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50: Confession Time

May 14, 2009

Major Text: Matthew 16:13-20

Harmony Texts:

Matt. 16:13-20      Mark 8:27-30      Luke 9:18-21


  1. Who Do the People Say that I Am? Matt. 16:13-14
  2. Who Do You Say that I Am? Matt. 16:15-19
  3. Don’t Say a Word Matt. 16:20


The Area of Caesarea Philippi was and is still a very beautiful area. It has tall trees, running streams, and the headwaters of the Jordan River. The streams are fed by the snow capped mountains. We visited this area twice; the second time it was snowing. You can sit on the rocks beside a stream and below a large cave opening in the cliffs. This cave entrance was supposedly the Gates of Hades which went to the innermost parts of the earth where evil spirits dwelt. The people in the area were idolatrous, worshipping a god named Pan. One can still see statues carved in the cliff walls.

So Jesus has taken His disciples into the heart of evil and idolatry to answer the most important question of man, “Who do you say that I am?” At this moment Peter’s faith becomes mature; it comes of age; it is capable of bearing fruit; reproducing. True, there is room for more growth; there always is until we see Him face to face. Peter’s confession tells Jesus that Peter’s depth of belief and faith will sustain him even if Jesus is not present in the flesh. In the next lesson Jesus begins to reveal to His disciples what the future holds. True, Peter has trouble accepting Jesus’ death and true, Peter will deny his Lord before His death. But this bold confession reflects Peter’s heart, his belief, and his faith. Peter expresses and possesses the faith needed to withstand the assaults of Satan himself. I believe two other disciples, James and John, also expressed a similar commitment that day because these three disciples were the only ones to go with Jesus to see Him transfigured. The other disciples came to this same saving faith between His transfiguration and His ascension. They did not see Christ transfigured until after Jesus’ death and resurrection.

Catholics interpret this passage as Christ announcing that Peter [Rock] will be the head of the Church when Christ has ascended; their first Pope. Protestants interpret the confession [Rock], that Jesus is the Christ, as the foundation of the Church and that each one who sincerely makes this confession has accepted the awesome responsibility of carrying on the work of Jesus Christ.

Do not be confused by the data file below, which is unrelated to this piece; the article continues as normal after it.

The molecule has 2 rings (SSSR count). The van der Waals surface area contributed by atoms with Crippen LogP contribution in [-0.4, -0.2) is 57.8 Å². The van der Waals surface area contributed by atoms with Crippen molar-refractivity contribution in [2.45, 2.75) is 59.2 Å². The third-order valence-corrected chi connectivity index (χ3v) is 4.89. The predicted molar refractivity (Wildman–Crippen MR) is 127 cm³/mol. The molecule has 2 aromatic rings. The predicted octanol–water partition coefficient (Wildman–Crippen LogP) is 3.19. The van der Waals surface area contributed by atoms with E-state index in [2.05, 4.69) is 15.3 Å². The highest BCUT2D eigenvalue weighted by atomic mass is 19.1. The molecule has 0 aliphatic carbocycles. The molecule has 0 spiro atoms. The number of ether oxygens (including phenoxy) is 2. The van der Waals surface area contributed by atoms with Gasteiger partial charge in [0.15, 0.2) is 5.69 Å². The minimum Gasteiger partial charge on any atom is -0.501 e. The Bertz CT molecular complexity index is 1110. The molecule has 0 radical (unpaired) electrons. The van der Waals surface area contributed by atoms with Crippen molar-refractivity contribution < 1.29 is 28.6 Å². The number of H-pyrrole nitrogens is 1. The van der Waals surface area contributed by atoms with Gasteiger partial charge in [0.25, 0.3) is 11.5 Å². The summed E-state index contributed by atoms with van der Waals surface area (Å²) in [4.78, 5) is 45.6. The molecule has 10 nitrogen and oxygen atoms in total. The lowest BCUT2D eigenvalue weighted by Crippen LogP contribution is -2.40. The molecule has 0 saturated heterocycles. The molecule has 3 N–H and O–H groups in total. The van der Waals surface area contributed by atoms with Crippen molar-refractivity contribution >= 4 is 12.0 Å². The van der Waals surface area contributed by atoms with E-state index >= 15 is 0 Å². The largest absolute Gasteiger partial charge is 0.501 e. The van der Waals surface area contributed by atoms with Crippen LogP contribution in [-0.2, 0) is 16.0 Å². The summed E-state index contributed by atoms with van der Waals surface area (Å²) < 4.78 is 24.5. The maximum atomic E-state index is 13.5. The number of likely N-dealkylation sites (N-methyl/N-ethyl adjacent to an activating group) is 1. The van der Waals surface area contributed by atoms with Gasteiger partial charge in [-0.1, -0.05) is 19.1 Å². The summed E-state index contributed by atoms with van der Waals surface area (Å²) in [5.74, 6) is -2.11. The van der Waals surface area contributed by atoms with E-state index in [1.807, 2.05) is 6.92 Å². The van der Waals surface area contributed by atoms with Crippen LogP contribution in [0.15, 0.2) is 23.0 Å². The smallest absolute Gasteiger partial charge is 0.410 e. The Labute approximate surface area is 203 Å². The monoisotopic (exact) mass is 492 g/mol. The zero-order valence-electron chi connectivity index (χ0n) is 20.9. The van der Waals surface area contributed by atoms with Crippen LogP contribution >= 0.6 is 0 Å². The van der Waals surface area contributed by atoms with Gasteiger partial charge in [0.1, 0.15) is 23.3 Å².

Historically, Peter was a leader in the Church. James, Jesus’ half brother, was the leader in Jerusalem. Somebody else was over the church at Antioch. Catholics hold to the tradition that Peter ruled in Rome. My personal belief is that Peter did not arrive in Rome until just prior to Paul’s martyrdom. He came from his area of responsibility, northwestern Asia Minor, to befriend Paul. Peter was martyred in Rome shortly thereafter [see my introduction to I Peter].

The verses concerning “the keys to the Kingdom” and the “loosing on earth and heaven” are to be interpreted as follows. Every true born again believer has the “keys”. After all, the kingdom will eventually be residing in Heaven and we believers all have a mansion being built for us. Those who have the keys know and share the truth that Jesus is the Son of God and only through faith in Him can one receive eternal life. The “loosing” passage simply indicates that we Christians are given an awesome responsibility. What we do for God on earth has an effect in heaven. Every believer has an inheritance [See my commentary on Ephesians, chapters 1-3].


1. How one answers the question “who do you say that I am?” determines where one will spend eternity. It is the most important question one will ever answer. And everyone answers the question. Ones answer determines how you will live on earth and where you will spend eternity. We are commended or condemned before God by what we believe and confess while on earth.

2. Peter gave the right answer; “Thou art the Christ, the Son of the Living God”. Jesus is God Incarnate [see my commentary on II John]. His belief resulted in true faith; saving faith. With belief and faith comes responsibility, a responsibility to do the will of God.

Who Do You Say Jesus Is?

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